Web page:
MRI scanners usually sit humming innocuously in a large, white walled room with a linoleum floor. Before entering this slightly sinister room, everything metallic on, or attached, to your body is removed. Once slid inside the hollow white cylinder, everyone else leaves the room while the ‘scanée’ lies waiting within the depths of the scanner. The one time I’ve been inside a scanner I remember a metallic echoing voice asking me if I’m OK, and then the sound like a pneumatic drilling started.
This impressive, extremely expensive machine has the ability to read your brain. Well, sort of! And there are campaigners in the America who are pushing for them to be used in a court of law as a lie detector.
Understandably this is incredibly controversial. Some people believe this is an invasion of privacy, delving into the inner workings of your brain, but more importantly many people are sceptical of the accuracy of such a test.
MRI machines work by placing part of your body within an extremely powerful magnetic field. Weaker magnetic fields are then applied rapidly at different angle to the main field. This causes the nuclei of hydrogen atoms within the body’s tissues to resonate and emit faint electromagnetic signals. A detailed analysis of these signals is then assembled into phenomenally detailed images. An fMRI is simply a series of extremely rapid, less precise scans which show the change in the position of hydrogen nuclei over time, in particular where oxygenated blood is in the brain.
As the magnetic properties of haemoglobin changes whether it is carrying blood or not, it is possible to detect which brain cells are using oxygenated blood, and therefore processing information. When a person is lying, it is thought that more areas of the brain are active than usual as they grapple to put together a false story.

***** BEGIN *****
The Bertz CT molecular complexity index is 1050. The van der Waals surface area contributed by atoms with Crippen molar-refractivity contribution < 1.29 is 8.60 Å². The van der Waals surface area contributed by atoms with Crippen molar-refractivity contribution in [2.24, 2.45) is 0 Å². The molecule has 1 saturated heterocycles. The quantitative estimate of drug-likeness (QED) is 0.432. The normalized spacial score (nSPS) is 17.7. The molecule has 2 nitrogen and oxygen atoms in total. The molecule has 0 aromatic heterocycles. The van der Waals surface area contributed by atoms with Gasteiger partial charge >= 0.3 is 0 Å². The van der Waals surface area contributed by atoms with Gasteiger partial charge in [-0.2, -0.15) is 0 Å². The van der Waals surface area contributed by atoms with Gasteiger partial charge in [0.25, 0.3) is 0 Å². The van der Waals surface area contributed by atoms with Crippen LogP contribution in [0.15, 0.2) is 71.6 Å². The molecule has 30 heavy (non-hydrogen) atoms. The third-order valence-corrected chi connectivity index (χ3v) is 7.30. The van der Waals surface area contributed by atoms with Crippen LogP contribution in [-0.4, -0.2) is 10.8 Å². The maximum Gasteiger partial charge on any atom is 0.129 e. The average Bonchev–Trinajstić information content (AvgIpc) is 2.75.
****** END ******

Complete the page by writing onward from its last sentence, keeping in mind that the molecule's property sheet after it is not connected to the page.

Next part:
However, a major assumption of this principle is that every person’s brains works identically. People’s physiology is extremely varied, meaning huge samples are needed in order to reveal any sort of correlations and results. Any researcher worth their salt will immediately be sceptical at the thought of obtaining results from just one subject. In cognitive neuroscience studies a minimal sample of 30-40 people are usually scanned in order to get an average showing results.
Another concern of researchers worldwide is whether the lab based experiments are true representation of the real world. If you’ve ever been inside a MRI scanner, you’ll know it’s not entirely comfortable; it’s not the same as sitting in a room having a bit of a chinwag with someone and telling a bit of a fib!
Last year, fMRI data was used for the first time in an American court room, although not as a lie detector. The defence in a murder trial tried to use fMRI evidence to persuade the jury that their client had a mental illness. It didn’t, and the defendant was given the death penalty. Attempts have been made to use fMRI ‘lie detector’ data in court, but so far judges have thrown it out before the jury has even seen it.
Despite this, many are still convinced that one day fMRI lie detecting scans will become a reality.